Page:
Monday, July 30, 2007


The State of the Nation Address delivered by Gloria Macapagal-Arroyo last 23 July 2007 provided us again with a window for scrutinizing the state of governance of this country.

Ms. Arroyo projected the image of a politician fully conscious of the playing field. She knows what it takes to keep her allies loyal. One strategy is public recognition of this or that politician requesting this or that project. She played well the role of a patron or "matron" dispensing projects and funds as if these were personally hers. But at the same time, she is also trying hard to project the image of her stability and sustainability in power. In short, she is avoiding to be seen as "lame duck" president particularly because the 2010 elections is barely three years away.

On the development framework that she outlined, Ms. Arroyo must be reminded that the poverty in the Philippines is not simply an economic problem to be solved by constructing more bridges and roads. In fact, the investments she talked about will be like droplets of water in a wide parched land area. Big spending and expensive infrastructure awes an impoverished community but they never ease the suffering.

Moreover, focus on the so-called super-regions is a strategy that may eventually lead to the neglect and disregard of other more impoverished areas. And inordinate dependence on the private sector to propel growth in the selected areas may also lead to the neglect of state responsibilities.

Most importantly, the release of governmental resources must be done as part of a coherent development strategy from the national to the local level. Otherwise, such resources will be wasted or simply used as instrument for political patronage, without any clear developmental impact.

On the newly-enacted human security act, it will be better if the Supreme Court will finally step in and resolve once and for all the constitutional issues involved in the implementation of this law. Otherwise, the recommendations of the supreme court-sponsored summit on extrajudicial killings may be severely affected.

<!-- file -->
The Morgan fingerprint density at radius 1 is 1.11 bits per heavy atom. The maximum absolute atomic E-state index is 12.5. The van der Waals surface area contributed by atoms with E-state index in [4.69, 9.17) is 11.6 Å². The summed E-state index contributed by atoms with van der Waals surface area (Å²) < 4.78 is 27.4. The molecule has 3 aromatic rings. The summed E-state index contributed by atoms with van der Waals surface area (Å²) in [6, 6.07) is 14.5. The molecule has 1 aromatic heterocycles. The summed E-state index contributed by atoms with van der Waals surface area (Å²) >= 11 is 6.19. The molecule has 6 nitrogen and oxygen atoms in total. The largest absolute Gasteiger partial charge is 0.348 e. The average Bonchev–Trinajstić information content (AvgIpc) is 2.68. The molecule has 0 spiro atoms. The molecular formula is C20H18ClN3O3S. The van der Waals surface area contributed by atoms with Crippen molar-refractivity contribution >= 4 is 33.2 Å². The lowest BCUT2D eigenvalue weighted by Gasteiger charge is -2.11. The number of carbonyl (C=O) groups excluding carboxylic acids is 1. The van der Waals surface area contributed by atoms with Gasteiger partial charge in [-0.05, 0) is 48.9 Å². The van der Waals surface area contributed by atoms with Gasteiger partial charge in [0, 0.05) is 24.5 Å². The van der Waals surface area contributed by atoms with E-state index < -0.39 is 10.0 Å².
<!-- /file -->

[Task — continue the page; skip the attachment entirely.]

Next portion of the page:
On electoral reforms, it must be noted that Congress has passed the election modernization law. The ball is now in the hands of COMELEC. But if significant reforms are not instituted in this commission, I doubt the realization of a credible election come 2010. And this will be worsened by the setbacks in the uphill battle against the culture of corruption.

Finally, talks about social services delivered by the government must be tinged with the insight that there is a need to dissociate service delivery from partisan political interest. In other words, the empowerment of an efficient bureaucracy must be a central concern for any public official who is conscious of the governments responsibility to the citizens.

The SONA is supposed to give us an idea of the national situation and the policy directions which the government will take to handle that situation. This 2007 SONA gave us a taste of what may be, and left us asking ourselves: "What respite will be given by all these plans and dreams to the suffering Filipino people ?"

Monday, July 16, 2007

Terrorizing the terrorists?!

The "Human Security Act of 2007" (HSA) or Republic Act No. 9372 took effect 15th of July 2007. This piece of legislation is supposed to protect the people and the state from terrorists.

Unfortunately, it is not being embraced joyfully by the people it purports to protect. There are fears about the possibility of abuse and political persecution, as well as violation of basic human and constitutional rights.